When any Empire wants to display its artistic achievements to the world, it’s customary for it to build the Pyramid of Cheops, the Lourve, the British Museum, or something similar. The Chinese Empire is no different, and in 1933 Nanjing, former capital of the Empire and a city with a reputation for warmth and hospitality second only to that of Pyongyang, was chosen for the site. When the awe-inspiring Nanjing Museum opened its doors to a suitably impressed public, the reaction of the world was that of wonder. The Imperial Authorities themselves claim that the Museum “now numbers among its extensive collections some 2,000 first class treasures of national and cultural interest. Should you be fascinated by the long and cultured history of China, then this Museum is a ‘must-see’ for you. Let it be an absolutely indispensable part of your itinerary… Even the most uninitiated of visitors will be left speechless in the presence of such artistic beauty and richness.” Bold claims indeed. Let’s see how it measures up…
As one enters the grounds, the first sight one sees is a collection of sculptures of all the Emperors, including that of the current Emperor, Hu Jintao (insert):
Beyond are two buildings, the first of which is currently host to an artistic celebration of thirty years of Opening Up Under Communist Overlordship. This incredible collection of Art represents the work of every great artist since the Communist Dynasty seized power in 1949. No expense has been spared to exhibit it in all it’s stunning splendour:
The second building is home to what is described as “someone’s work”, which may seem somewhat vague until one considers the fact that if anyone in China had done any work, it would automatically qualify for inclusion in a museum, for the enlightenment and wonder of future generations. Unfortunately, security was very tight and I was not permitted entry to the magnificent structure. I did at first wonder at this, but the tight security all became clear to me as I wandered around outside, and chanced across a detachment of the People’s Liberation Army 2nd Artillery Battalion encamped in the woods nearby:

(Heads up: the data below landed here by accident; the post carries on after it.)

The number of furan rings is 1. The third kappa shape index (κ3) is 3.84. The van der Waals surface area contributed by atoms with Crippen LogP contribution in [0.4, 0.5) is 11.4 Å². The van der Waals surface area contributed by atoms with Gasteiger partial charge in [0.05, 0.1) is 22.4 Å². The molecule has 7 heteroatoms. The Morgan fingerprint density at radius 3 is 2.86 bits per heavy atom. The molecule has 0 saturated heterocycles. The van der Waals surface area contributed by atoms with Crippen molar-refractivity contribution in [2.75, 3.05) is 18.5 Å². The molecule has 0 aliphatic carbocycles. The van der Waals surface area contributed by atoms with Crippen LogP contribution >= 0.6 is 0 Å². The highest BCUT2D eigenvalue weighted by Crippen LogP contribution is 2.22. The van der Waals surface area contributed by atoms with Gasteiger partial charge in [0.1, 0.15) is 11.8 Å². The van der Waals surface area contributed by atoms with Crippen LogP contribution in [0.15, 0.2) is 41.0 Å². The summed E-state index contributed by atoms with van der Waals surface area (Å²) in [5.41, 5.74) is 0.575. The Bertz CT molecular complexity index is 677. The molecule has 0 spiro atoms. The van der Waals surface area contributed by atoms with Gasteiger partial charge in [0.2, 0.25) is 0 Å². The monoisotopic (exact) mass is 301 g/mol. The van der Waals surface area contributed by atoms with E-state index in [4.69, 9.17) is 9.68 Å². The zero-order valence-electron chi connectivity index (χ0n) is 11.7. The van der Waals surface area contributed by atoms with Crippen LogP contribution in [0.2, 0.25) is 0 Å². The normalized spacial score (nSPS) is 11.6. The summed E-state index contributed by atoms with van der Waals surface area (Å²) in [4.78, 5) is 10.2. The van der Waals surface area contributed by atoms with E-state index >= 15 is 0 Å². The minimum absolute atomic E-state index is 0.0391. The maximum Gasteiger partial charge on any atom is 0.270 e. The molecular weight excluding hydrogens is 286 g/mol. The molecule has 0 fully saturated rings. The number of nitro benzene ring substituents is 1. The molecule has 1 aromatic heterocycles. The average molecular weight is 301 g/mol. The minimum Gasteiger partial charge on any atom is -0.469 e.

Overall, I was tremendously impressed at the fact that no stone had been left unturned and no corner left uncut in the Empire’s display of it’s artistic talent and power. They even thought to include a children’s play area, designed by China’s greatest sculptors:
Verdict: Entry to the Nanjing Museum does not require a ticket. Do not, however, make the mistake of thinking that entry is free. It is not free at all. It will cost you your soul at the very least. This honestly does represent the very best collection of Art that the Chinese Empire can assemble, and for that reason, it is a clear winner of a Falling Cow Award.
Nanjing Museum: A Tribute To Ineptitude